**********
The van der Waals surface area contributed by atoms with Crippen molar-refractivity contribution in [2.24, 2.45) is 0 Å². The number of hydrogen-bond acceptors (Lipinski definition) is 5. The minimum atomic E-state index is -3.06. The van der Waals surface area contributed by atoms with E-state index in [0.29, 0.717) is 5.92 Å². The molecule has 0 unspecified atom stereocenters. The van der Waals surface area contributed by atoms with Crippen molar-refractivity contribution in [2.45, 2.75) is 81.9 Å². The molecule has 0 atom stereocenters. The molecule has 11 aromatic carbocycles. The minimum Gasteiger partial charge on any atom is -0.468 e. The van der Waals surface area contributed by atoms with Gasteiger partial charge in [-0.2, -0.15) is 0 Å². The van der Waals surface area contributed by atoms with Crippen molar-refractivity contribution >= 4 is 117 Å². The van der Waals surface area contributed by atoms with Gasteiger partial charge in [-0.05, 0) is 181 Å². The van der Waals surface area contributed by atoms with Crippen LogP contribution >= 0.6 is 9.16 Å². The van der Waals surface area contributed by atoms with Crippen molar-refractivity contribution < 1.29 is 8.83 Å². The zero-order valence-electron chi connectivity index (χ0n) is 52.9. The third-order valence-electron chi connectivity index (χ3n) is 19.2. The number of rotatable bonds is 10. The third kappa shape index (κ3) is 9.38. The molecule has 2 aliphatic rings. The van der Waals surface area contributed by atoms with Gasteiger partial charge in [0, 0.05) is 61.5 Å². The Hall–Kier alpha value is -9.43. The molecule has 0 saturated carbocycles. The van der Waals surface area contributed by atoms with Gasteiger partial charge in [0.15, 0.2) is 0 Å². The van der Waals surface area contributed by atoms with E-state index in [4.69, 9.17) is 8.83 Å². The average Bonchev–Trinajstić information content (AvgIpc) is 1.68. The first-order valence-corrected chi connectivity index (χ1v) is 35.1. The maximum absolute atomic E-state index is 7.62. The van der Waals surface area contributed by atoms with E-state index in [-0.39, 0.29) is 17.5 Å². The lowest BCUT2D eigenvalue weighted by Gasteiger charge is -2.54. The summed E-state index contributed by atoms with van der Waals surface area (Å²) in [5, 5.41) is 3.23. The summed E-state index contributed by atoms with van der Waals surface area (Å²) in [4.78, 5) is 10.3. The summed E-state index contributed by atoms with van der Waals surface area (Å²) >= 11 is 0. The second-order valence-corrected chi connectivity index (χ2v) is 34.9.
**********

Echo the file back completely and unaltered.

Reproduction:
The van der Waals surface area contributed by atoms with Crippen molar-refractivity contribution in [2.24, 2.45) is 0 Å². The number of hydrogen-bond acceptors (Lipinski definition) is 5. The minimum atomic E-state index is -3.06. The van der Waals surface area contributed by atoms with E-state index in [0.29, 0.717) is 5.92 Å². The molecule has 0 unspecified atom stereocenters. The van der Waals surface area contributed by atoms with Crippen molar-refractivity contribution in [2.45, 2.75) is 81.9 Å². The molecule has 0 atom stereocenters. The molecule has 11 aromatic carbocycles. The minimum Gasteiger partial charge on any atom is -0.468 e. The van der Waals surface area contributed by atoms with Gasteiger partial charge in [-0.2, -0.15) is 0 Å². The van der Waals surface area contributed by atoms with Crippen molar-refractivity contribution >= 4 is 117 Å². The van der Waals surface area contributed by atoms with Gasteiger partial charge in [-0.05, 0) is 181 Å². The van der Waals surface area contributed by atoms with Crippen LogP contribution >= 0.6 is 9.16 Å². The van der Waals surface area contributed by atoms with Crippen molar-refractivity contribution < 1.29 is 8.83 Å². The zero-order valence-electron chi connectivity index (χ0n) is 52.9. The third-order valence-electron chi connectivity index (χ3n) is 19.2. The number of rotatable bonds is 10. The third kappa shape index (κ3) is 9.38. The molecule has 2 aliphatic rings. The van der Waals surface area contributed by atoms with Gasteiger partial charge in [0, 0.05) is 61.5 Å². The Hall–Kier alpha value is -9.43. The molecule has 0 saturated carbocycles. The van der Waals surface area contributed by atoms with Gasteiger partial charge in [0.15, 0.2) is 0 Å². The van der Waals surface area contributed by atoms with E-state index in [4.69, 9.17) is 8.83 Å². The average Bonchev–Trinajstić information content (AvgIpc) is 1.68. The first-order valence-corrected chi connectivity index (χ1v) is 35.1. The maximum absolute atomic E-state index is 7.62. The van der Waals surface area contributed by atoms with E-state index in [-0.39, 0.29) is 17.5 Å². The lowest BCUT2D eigenvalue weighted by Gasteiger charge is -2.54. The summed E-state index contributed by atoms with van der Waals surface area (Å²) in [5, 5.41) is 3.23. The summed E-state index contributed by atoms with van der Waals surface area (Å²) in [4.78, 5) is 10.3. The summed E-state index contributed by atoms with van der Waals surface area (Å²) >= 11 is 0. The second-order valence-corrected chi connectivity index (χ2v) is 34.9.